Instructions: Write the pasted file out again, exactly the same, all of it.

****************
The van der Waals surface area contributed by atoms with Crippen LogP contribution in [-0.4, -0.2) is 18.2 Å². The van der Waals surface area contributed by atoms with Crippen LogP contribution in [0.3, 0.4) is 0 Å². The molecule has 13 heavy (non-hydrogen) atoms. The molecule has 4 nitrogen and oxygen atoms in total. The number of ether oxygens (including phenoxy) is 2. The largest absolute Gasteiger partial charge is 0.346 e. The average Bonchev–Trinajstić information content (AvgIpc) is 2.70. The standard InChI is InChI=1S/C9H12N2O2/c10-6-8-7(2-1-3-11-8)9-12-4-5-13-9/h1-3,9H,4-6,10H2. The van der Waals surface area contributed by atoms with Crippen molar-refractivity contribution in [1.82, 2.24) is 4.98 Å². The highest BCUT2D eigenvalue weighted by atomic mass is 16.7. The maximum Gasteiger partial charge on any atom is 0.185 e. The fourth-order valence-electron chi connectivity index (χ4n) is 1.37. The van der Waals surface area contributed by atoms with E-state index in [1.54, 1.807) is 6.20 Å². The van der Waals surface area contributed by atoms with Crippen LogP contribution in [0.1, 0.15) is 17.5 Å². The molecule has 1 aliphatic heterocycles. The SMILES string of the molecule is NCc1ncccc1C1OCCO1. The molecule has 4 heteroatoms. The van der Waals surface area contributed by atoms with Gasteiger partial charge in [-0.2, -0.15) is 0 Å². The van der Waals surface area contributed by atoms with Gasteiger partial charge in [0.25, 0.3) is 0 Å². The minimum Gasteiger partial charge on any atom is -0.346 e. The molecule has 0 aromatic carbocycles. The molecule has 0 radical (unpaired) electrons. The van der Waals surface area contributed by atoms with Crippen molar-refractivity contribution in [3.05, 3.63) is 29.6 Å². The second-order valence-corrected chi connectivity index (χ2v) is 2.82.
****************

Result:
The van der Waals surface area contributed by atoms with Crippen LogP contribution in [-0.4, -0.2) is 18.2 Å². The van der Waals surface area contributed by atoms with Crippen LogP contribution in [0.3, 0.4) is 0 Å². The molecule has 13 heavy (non-hydrogen) atoms. The molecule has 4 nitrogen and oxygen atoms in total. The number of ether oxygens (including phenoxy) is 2. The largest absolute Gasteiger partial charge is 0.346 e. The average Bonchev–Trinajstić information content (AvgIpc) is 2.70. The standard InChI is InChI=1S/C9H12N2O2/c10-6-8-7(2-1-3-11-8)9-12-4-5-13-9/h1-3,9H,4-6,10H2. The van der Waals surface area contributed by atoms with Crippen molar-refractivity contribution in [1.82, 2.24) is 4.98 Å². The highest BCUT2D eigenvalue weighted by atomic mass is 16.7. The maximum Gasteiger partial charge on any atom is 0.185 e. The fourth-order valence-electron chi connectivity index (χ4n) is 1.37. The van der Waals surface area contributed by atoms with E-state index in [1.54, 1.807) is 6.20 Å². The van der Waals surface area contributed by atoms with Crippen LogP contribution in [0.1, 0.15) is 17.5 Å². The molecule has 1 aliphatic heterocycles. The SMILES string of the molecule is NCc1ncccc1C1OCCO1. The molecule has 4 heteroatoms. The van der Waals surface area contributed by atoms with Gasteiger partial charge in [-0.2, -0.15) is 0 Å². The van der Waals surface area contributed by atoms with Gasteiger partial charge in [0.25, 0.3) is 0 Å². The minimum Gasteiger partial charge on any atom is -0.346 e. The molecule has 0 aromatic carbocycles. The molecule has 0 radical (unpaired) electrons. The van der Waals surface area contributed by atoms with Crippen molar-refractivity contribution in [3.05, 3.63) is 29.6 Å². The second-order valence-corrected chi connectivity index (χ2v) is 2.82.